Remind your loved one they have a caregiver coming at a particular time in the day. You might even want to start a visual calendar. Put a picture of the caregiver on the calendar they can expect.

Remind caregivers that being late can set your loved ones in the wrong mood. My son Luke would sit in a dining room chair facing right out the window waiting for his caregiver. If a caregiver was late they had to watch out when they arrived. Luke would be sour and the first 45 minutes all he could talk about with them was that they were late. No excuse would placate the wrong done for him.

Try to propose three different activities to present the day before the caregiver comes. Have you noticed that your loved one transitions better a day before they need to participate in something?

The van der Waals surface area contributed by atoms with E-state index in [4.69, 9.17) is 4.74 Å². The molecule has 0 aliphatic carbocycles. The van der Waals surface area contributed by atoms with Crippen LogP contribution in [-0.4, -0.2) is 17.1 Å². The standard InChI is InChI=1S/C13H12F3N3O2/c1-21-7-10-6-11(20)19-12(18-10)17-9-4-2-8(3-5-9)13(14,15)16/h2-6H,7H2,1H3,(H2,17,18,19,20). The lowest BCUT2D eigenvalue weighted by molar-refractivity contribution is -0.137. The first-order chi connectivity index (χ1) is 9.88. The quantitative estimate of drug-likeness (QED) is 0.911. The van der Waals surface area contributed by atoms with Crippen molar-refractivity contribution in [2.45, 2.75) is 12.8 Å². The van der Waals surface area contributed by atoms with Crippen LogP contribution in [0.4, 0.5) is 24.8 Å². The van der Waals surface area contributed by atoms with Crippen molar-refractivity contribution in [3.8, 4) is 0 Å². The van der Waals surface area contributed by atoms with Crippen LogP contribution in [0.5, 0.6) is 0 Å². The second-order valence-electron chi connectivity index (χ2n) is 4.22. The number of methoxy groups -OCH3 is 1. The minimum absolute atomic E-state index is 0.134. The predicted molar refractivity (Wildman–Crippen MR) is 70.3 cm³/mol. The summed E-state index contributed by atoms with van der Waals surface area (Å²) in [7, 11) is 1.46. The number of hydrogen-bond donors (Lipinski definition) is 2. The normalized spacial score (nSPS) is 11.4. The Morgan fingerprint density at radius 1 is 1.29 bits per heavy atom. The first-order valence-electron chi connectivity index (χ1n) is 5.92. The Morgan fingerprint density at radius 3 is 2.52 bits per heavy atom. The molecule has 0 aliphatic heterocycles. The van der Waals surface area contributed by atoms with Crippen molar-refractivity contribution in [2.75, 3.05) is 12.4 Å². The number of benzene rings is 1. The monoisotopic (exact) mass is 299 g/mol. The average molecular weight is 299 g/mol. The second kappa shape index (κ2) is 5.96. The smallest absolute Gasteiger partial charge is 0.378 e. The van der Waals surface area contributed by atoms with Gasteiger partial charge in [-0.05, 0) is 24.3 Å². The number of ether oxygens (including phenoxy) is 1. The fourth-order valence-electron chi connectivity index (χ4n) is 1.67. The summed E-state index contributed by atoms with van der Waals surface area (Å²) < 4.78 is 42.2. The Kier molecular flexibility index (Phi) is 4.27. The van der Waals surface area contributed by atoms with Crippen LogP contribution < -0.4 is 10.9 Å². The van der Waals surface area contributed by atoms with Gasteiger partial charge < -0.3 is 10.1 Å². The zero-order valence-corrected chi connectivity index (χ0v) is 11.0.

I might propose three different activities for the caregiver and loved one to do. Hopefully one of the three activities can be something they can engage in or they can brainstorm their own idea. 

Activity ideas: cooking, shopping for food, theater movie, park, walk to a convenience store or the gas station to get a snack, ride the bus, 

Did you know when you had a loved one with a disability that you would learn a gift to train others how to work with them? It’s another skill set that you didn’t expect to learn right?

Well now is the time to learn how to train caregivers with your loved one. Subscribe to our mailing list to get all the tips!